O Tannenbaum

Today we put up our Christmas tree. As we drove home with it strapped to the roof our car yesterday we felt like pariahs since everyone else in New Jersey seems to have collected their tree a week or two before Thanksgiving. I have spent too long among Episcopalians to appreciate such eager chomping at the bit. At Nashotah House Christmas trees were discouraged until about Christmas Eve, since a hearty Advent celebration was considered a sign of true piety. Well, with a small child in those days, we didn’t care to deprive our daughter of the childhood anticipation of Christmas, so we received the ugly stares due to those so uncouth as to set up a tree a week in advance. Now people think we procrastinate to wait until the weekend before Christmas to set up our interior conifer.

A few years back I wrote a book on holidays for teenagers. I haven’t found a publisher yet, but I did quite a bit of research that I’d rather not waste. Sometime soon I will post the Christmas section under Full Essays. It is chock-full of traditions and facts and impressions about Christmas and what it has come to mean to us today in the United States, but since today is tree day for us, I thought I’d start out with a little of the story of the humble Christmas tree:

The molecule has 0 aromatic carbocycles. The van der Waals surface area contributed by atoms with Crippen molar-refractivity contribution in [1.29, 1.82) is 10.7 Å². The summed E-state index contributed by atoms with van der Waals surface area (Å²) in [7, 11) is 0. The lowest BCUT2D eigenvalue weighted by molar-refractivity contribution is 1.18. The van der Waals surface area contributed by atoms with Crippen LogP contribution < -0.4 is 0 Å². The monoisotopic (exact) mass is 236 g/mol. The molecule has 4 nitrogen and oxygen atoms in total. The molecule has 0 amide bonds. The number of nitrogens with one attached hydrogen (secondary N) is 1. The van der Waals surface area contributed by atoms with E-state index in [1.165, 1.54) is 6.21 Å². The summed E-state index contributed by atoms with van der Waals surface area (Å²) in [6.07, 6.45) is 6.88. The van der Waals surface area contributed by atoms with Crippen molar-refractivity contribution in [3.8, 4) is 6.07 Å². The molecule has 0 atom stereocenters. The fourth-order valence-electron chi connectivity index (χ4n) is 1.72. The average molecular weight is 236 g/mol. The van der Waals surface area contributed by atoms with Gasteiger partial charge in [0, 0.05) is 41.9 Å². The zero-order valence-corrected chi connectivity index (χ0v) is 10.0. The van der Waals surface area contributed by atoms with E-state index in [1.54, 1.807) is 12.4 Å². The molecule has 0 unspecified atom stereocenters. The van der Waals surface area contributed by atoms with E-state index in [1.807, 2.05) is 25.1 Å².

The modern use of Christmas trees can be traced directly back to Germany in the 1500s. The earliest written reference comes from 1570 when a fir tree was set up in guild houses and decorated with apples, nuts, pretzels, and small things for kids. On Christmas Day the kids of the guild members could come and take the hanging gifts. The apples may go back to plays in the Middle Ages with Adam and Eve; sometimes plays of the Garden of Eden had apples hung on a fir tree. A tradition says that Martin Luther, the monk who started the Protestant movement (the Reformation) was walking home one winter night when he saw the stars twinkling through the branches of the pines. He set a tree up in his house, the story goes, lit with candles, to try to recreate the effect.

We do know that the Christmas tree (originally Tannenbaum) was a German invention. Until the 1800s it was almost completely limited to Germany. Candles were used to light the trees – talk about your obvious fire hazard! Royalty from other European countries were presented with Christmas trees as a novelty in the 1800s. Soon other well-to-do families started to set them up. An engraving of Queen Victoria in England with a tree from her German husband Prince Albert captured the public imagination and Christmas trees became the rage in England. Charles Dickens took over and the rest is history.

A Christmas Tree primer

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